The term “artificial intelligence” is an umbrella term that covers a variety of machines that learn, with the assistance of humans or entirely on their own. AI technologies can perform certain impressive cognitive tasks solely or better than humans. That means machines can see and identify images, read and understand text, hear sounds and understand them, physically move around obstacles, and sense their external environment. Knowingly or unknowingly, we use AI in our daily lives such as Gmail and Google Docs use AI to read what we are typing, then understand it enough to recommend what to type next through their smart compose tech. Facebook too uses AI to detect who is in our photos, then recommends who to tag. Self-driving cars use AI to detect obstacles and drive in a safe and effective way. Likewise, our phone uses AI to understand our voice commands and create responses that make sense.
Because AI has a couple of advantages over traditional software, it is transforming industries from finance to healthcare to retail dramatically which includes the transformation of how work is done, providing surprising revenue opportunities, and significantly cutting costs. Similarly, using AI in advertising could potentially help brands and marketers to leverage online space in an efficient manner.
AI-powered Contextual Advertising:
Earlier versions of the contextual targeting strategy had obvious limitations and it has been put out of sight to a small role in digital advertising. Behavioral targeting was one of the dominant approaches in a data-rich environment that allowed brands to accumulate information about users from a variety of different sources which accurately used to identify their interests and effectively target ads. To achieve the kind of specific targets, an advertiser would have to rely on labor-intensive methods such as keyword search, this leads them to suffer from the opposite problem of a lack of scale.
Today, more brands should give contextual targeting a second look because privacy concerns are a major catalyst, as growing restrictions on third-party data collection are putting a check on the several numbers of data that advertisers can use for behavioral targeting techniques. With the gradual removal of cookies and other identifiers from the digital advertising ecosystem, the brands increasingly can have an incentive to turn to established, privacy-safe methods like contextual targeting. Contextual tools now are also much more powerful than they were a few years ago which makes it easy for programmatic advertisers to quickly adapt to the changing language of the internet by leveraging machine learning algorithms and the faster computation methods that artificial intelligence provides, and can refine their search parameters to identify more users that are likely to be interested in their ads.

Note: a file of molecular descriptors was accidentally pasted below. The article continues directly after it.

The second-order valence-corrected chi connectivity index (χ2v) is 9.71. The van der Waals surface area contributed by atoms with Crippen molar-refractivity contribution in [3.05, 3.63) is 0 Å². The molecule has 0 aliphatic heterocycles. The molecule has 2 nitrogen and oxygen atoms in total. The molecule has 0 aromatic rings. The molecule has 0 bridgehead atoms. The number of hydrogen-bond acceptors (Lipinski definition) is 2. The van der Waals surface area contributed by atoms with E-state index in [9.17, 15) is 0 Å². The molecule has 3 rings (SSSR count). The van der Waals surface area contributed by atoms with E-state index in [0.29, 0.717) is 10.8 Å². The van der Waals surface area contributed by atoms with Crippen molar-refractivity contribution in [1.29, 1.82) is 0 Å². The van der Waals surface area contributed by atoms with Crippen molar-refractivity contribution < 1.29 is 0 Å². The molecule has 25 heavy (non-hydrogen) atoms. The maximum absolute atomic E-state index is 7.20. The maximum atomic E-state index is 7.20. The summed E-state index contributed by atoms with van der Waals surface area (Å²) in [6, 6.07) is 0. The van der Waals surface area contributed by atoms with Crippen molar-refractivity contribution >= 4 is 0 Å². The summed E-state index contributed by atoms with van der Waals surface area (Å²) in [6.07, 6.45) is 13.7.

The benefit of contextual targeting is more than its ability to protect user data privacy as its strategic advantage is that it enables an advertiser to deliver messages to consumers when the consumers are in an ‘interested’ frame of mind. When a user is browsing content about a specific topic, it signals their intention at that moment, often a more reliable indicator of purchase behavior than targeting based on previous browsing habits. This is carried out by data that shows contextual targeting can help lower cost-per-acquisition metrics for direct marketers, and it can also be effective in driving brand awareness.
AI Accuracy and space for its improvement:
Traditional software has access to large amounts of data. The software offers clarity to a marketer because they can see all our data in one place and perform tasks more easily. But it doesn’t offer any context about the data and it won’t tell them what to do with the data or what it means.
AI has the ability to process huge datasets at scale, and it is, however, “smart.” It can analyze the data at scale, then make predictions about what that data means, after learning. Some AI-powered systems have the ability to improve their accuracy over time, either with human assistance or by training themselves. That is why AI has started to gain traction in marketing and advertising.
Brands lack time, energy, or cognitive capacity to process all of this data effectively, even after having tons of data at their disposal from CRM systems, marketing automation software, ad platforms, etc. As a result, marketing and advertising performance suffer costing brands huge amounts of time and money. That is why entrepreneurs and forward-thinking market leaders should adapt AI for its ability to increase revenue, reduce costs, and build a massive competitive advantage. However, just because a system uses AI doesn’t mean it’s accurate. If the data used is appropriate, and the system itself is built to make use of that data, only then will it be productive. This way, AI outputs can be comparable to the inputs into the system.
In a short adaption of AI for advertising can reduce costs by acting on that data faster and automatically, build a massive competitive advantage with both superior insights and superior speed, and increase the revenue by analyzing and acting on data at their scale.
Authored article by Sameer Makani, Co-Founder and Managing Director, Makani Creatives.